Find Your Future (So You’ve Been Laid Off)

I came across this LinkedIn post by Jason Fraser, a well-respected Silicon Valley entrepreneur, and thought it offered some practical exercises for folks who have been laid off, so I am reprinting it here with his permission and linking to the original.

Find Your Future (So You’ve Been Laid Off)

On the Monday after Thanksgiving, I lost my job.

On Tuesday, I ran a workshop for others who had suffered the same fate the day before.

Since then, I’ve been using the work that I did based on the workshop prompts to explore a future that’s exciting to me. I’ve had some amazing conversations already with people who are working hard to make an impact in the world, and I’m looking forward to many more of these before eventually finding the right match.

I wanted to open source this workshop, so that it can provide value to anyone any time, so here’s the write-up (experienced workshop facilitators can skip to the bottom to get just the set of prompts):

Step 1: Gather your people and your supplies 

I hosted this workshop on zoom and made it available to anyone who wanted to attend. You can also do this live, but it should be noted that this workshop can generate feelings. It was nice to do this remotely because it allowed folks to have their feelings in private and to keep their work to themselves if they were feeling sensitive about it. I encouraged people to have their cameras on and to participate in the discussions only if they were comfortable.

In order to do the work, participants will need some blank paper and a pen. Post-its work better, but not everyone has those just sitting around. I did not provide an online whiteboard for this workshop so as to allow people to keep their work to themselves.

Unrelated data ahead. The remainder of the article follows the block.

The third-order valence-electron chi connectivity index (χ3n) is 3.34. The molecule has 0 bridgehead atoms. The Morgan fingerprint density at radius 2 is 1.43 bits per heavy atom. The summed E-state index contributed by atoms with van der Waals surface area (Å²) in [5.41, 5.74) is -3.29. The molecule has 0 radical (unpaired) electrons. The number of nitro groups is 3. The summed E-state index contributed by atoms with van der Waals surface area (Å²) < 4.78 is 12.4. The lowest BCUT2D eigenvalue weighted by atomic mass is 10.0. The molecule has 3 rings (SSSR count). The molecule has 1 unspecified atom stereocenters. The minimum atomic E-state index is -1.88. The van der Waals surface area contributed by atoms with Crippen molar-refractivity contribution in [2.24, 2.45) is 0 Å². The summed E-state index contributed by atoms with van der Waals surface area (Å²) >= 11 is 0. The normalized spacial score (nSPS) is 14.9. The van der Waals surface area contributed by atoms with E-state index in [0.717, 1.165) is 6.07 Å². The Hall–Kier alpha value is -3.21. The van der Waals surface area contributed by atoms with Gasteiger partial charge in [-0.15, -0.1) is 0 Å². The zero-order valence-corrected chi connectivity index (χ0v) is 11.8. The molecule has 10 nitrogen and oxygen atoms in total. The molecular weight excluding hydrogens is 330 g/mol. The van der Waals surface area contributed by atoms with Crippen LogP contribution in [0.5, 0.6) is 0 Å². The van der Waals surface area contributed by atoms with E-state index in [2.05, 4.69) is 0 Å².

Step 2: Introduction

I like to tell people what they’re in for. In this case, the workshop is about 90 minutes and comprises alternating stages of private brainstorming and conversation. There are 3 sections containing brainstorming prompts. For each prompt, we do an initial 3-4 minute private brainstorm, followed by 1 minute to self-edit (weed out the less significant ideas and focus on 3-5 that really pack a punch). Then we have 5-10 minutes of open discussion. This discussion helps us see how others are approaching the prompt, giving us further ideas about our own responses. It also helps us feel less alone. There are also two supplemental homework prompts.

Step 3: The actual work

I provide an introduction to each section to help people understand the purpose and what I’m hoping they’ll walk away with.

Section 1: Take care of yourself

Introduction.  Getting laid off sucks. It injects instability into your life in an already chaotic world. It causes all kinds of feelings, from fear and shame to elation and joy, and they all swirl up together making it difficult for us to find our feet and move forward. As with the aircraft that’s suddenly depressurized mid-flight, we all need to put our own oxygen masks on first. Self-care is an obligation, not a reward. (h/t Christina Wallace )

So our first prompt is take three minutes in silence to write down as many ideas as possible in answer to this question: What can you do to make this moment, this day, this week, just a little bit better? (some ideas: take a walk, put on comfy socks, have a hot chocolate, invest in loved ones, go surfing).

Now that you’ve generated a bunch of ideas, take one minute to circle (if you’re working on a single sheet of paper) or pull aside (if you’re using post-its) the ideas that you’re more likely to actually do. We call this the “self-edit”. I want you to have at least three things that you’re going to do this week to make life just a little bit better.

Reducing your cortisol level by engaging with something you love makes it easier to take care of business.

And speaking of, that’s our second prompt. Take three minutes to write down as many ideas as possible in answer to this question: What do you need to ensure you’re taking care of so your life doesn’t devolve (keeping the wheels on)? (some ideas: pay bills, go grocery shopping, clean the toilet, do post layoff administrative bullshit).

After generation, again, take 1 minute to identify the most pressing things. Circle them or pull them aside so you can make a to-do list.